June 14, 2021
After a series of damaging leaksto the media about contacts between senior White House functionaries and Russian officials during the early moments of the Trump Administration, the Department of Justice took the extraordinary step of subpoenaing data from Apple on top Democrats, their families, and their staff, in an effort to identify the source of the leaked information, The New York Times was first to report on Thursday night, June 10.
Indeed, the Times reported, at least a dozen people associated with the House Intelligence Committee had their records seized, including then–ranking member of the committee Adam Schiff and committee member Eric Swalwell
According to a report by Slate on Friday, the surveillance reportedly encompassed the subjects’ metadata, whom they were communicating with—not the content of those communications. One of the individuals whose records was subpoenaed was a minor, presumably a family member of one of the targets, because the DOJ suspected officials might be using their children’s computer to leak to avoid detection.
The surveillance was not made known to the targets until last month, due to a gag order on Apple that recently expired.
Other administrations, including the Obama Administration, have aggressively hunted leakers—but, Slate notes, the latest revelations show how far and beyond the Trump administration was willing to go, essentially from the start of the Trump presidency.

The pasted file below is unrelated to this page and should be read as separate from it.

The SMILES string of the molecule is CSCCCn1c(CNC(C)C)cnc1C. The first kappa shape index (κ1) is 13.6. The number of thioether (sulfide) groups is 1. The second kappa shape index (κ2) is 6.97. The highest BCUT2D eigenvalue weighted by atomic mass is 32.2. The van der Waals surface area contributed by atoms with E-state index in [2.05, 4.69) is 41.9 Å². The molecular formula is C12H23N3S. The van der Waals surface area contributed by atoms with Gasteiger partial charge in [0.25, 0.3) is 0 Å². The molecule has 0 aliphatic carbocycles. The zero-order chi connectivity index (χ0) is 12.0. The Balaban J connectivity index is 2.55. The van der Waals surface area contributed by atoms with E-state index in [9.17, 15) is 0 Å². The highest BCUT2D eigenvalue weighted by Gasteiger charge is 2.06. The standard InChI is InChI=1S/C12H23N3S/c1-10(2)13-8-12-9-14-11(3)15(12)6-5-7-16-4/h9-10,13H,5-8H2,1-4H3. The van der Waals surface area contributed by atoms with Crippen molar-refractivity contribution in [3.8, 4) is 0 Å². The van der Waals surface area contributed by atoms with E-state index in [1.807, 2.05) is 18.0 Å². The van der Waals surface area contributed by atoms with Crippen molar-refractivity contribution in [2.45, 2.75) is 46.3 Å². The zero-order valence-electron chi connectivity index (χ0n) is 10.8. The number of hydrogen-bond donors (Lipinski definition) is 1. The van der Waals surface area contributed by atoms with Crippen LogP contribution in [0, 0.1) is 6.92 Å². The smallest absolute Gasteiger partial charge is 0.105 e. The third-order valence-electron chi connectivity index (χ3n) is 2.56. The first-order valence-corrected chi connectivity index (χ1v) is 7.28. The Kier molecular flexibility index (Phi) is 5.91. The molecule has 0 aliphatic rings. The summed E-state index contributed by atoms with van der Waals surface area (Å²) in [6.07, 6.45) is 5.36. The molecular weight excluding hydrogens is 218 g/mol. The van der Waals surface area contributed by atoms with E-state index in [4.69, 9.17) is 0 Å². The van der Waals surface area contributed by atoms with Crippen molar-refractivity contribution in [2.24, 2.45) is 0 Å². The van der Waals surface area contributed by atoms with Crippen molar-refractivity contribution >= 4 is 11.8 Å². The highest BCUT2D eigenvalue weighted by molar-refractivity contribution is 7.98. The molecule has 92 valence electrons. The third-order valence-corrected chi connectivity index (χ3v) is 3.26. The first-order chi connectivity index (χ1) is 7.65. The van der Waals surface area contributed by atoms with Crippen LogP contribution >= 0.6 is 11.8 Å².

The records seized were reportedly from 2017 and early 2018, as Attorney General Jeff Sessions bore the brunt of Trump’s rage about all things Russia. Leaked contacts between Michael Flynn and then–Russian Ambassador to the U.S. Sergey Kislyak led to Flynn’s ouster and ultimately federal charges.
The leaked information was explosive: It showed the continuation of curious contact between Trump World and Russia; it also revealed that the FBI had used a court-authorized secret wiretap on Kislyak that ensnared the future national security adviser.
“Ultimately, the data and other evidence did not tie the committee to the leaks, and investigators debated whether they had hit a dead end and some even discussed closing the inquiry,” the Times notes. “But William P. Barr revived languishing leak investigations after he became attorney general a year later. … Barr directed prosecutors to continue investigating, contending that the Justice Department’s National Security Division had allowed the cases to languish, according to three people briefed on the cases.” The moves smacked of political targeting to some in the Justice Department.
The secret targeting of sitting members of Congress by the opposite party—particularly, those leading an investigation related to the White House, is an extraordinary step that requires truly extraordinary evidence, Slate says. Adding that,so far reports indicate no evidence was found linking the targets to the actual leaks.
What was found was that the Trump Administration had an ulterior motive: snooping on its political enemies.
These disturbing revelations come on the heels of news that the Trump DOJ carried out similar, secret surveillance of journalists covering the White House for a host of major news organizations—raising serious questions about the appropriateness of the Trump administration’s use of its surveillance powers in what Slate characterized as “a broad and dangerous overreach.”
Research contact: @Slate